Sunday, February 21, 2016

Extracting images from Crestron Airmedia communication

Few years ago, my school decided to put up bunch of TV's with Crestron Airmedia so students could share their screens. I decided to see if I could do anything interesting with them(take over the broadcast for example :-D). All the stuff below is from me trying to mess with Crestron Airmedia. I didn't find anything that I could use to do fun things but I learned something in the process.

I may or may not look at Airmedia software and communication again. Depends on how bored I get.

More information about Crestorn AirMedia:
http://www.crestron.com/products/airmedia_mobile_wireless_hd_presentations/index.html?from=www.crestron.com%2Fairmedia

http://www.crestron.com/resources/product_and_programming_resources/catalogs_and_brochures/online_catalog/default.asp?jump=1&model=am-100

First, I nmapped the IP address.


Port 80 and 443 are for downloading application (which allows you to share your screen), management, and remote view (you don't have to look at the TV screen, you can also view shared screen via browser)

I started doing packet capturing and filtering some of the stuff.

I noticed that ports 3268 and 289 were used by the desktop app to communicate. The desktop app sent wppaliveROCK and the server replied with wppaliveROLL.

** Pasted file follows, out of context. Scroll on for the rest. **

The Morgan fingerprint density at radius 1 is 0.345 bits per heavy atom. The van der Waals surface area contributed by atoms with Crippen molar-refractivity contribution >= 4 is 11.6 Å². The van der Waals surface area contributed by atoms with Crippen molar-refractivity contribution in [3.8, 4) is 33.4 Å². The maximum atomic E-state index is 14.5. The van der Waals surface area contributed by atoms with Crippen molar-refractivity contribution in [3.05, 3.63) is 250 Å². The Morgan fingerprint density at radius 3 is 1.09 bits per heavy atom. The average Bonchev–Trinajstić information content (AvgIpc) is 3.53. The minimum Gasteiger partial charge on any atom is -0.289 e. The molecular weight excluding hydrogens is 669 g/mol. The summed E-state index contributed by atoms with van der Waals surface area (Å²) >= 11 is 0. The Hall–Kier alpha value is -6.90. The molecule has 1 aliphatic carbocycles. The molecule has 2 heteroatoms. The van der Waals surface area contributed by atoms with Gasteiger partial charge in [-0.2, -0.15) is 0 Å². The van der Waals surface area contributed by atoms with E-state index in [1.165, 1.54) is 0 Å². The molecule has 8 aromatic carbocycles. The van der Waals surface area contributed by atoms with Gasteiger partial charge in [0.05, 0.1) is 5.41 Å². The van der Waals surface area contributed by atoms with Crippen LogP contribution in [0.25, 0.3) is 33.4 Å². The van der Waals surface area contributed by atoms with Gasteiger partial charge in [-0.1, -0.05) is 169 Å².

Port 515 is used by the server to receive screen/screen updates from user's computer.

Their datasheet or configuration document has more information about these ports.







Here's the correct code being sent. This doesn't really matter because as soon as the person disconnects, the code changes.



Computer starts using port 515 after the connection is done. At the time, I was new to forensics or any type of file analysis. I noticed JFIF, instead of realizing it was jpg, I Googled it and found out that it was jpg.



(source: GaryKessler.net)

I decided to figure out how to extract images automatically.
I was familiar with python and had heard of scapy before.
I knew that part was 515 and I learned about binascii library while researching.

from scapy.all import *
import binascii

pcap=rdpcap("correct_pcap.pcap")

allthestuff = ""

for i in range(len(pcap)):
    if (pcap[i].dport == 515):
       dstpacket = pcap[i]
       if Raw in dstpacket:
            allthestuff = allthestuff + str(pcap[i].load)

startaddr = ''
endaddr = ''
startaddrlist = []
endaddrlist = []

for i in range(len(allthestuff)):
        if (i > len(allthestuff)-4):
                break
        else:
                if (binascii.hexlify(allthestuff[i] + allthestuff[i+1] + allthestuff[i+2] + allthestuff[i+3]) == "ffd8ffe0"):
                        startaddr = i
                elif (binascii.hexlify(allthestuff[i] + allthestuff[i+1]) == "ffd9"):
                        endaddr = i+2
                        startaddrlist.append(startaddr)
                        endaddrlist.append(endaddr)



for i in range(len(startaddrlist)):
 outfile = open("img"+str(i)+".jpg", "w")
        outfile.write(allthestuff[startaddrlist[i]:endaddrlist[i]])
 outfile.close()

print "done extracting images"

Here's the output:





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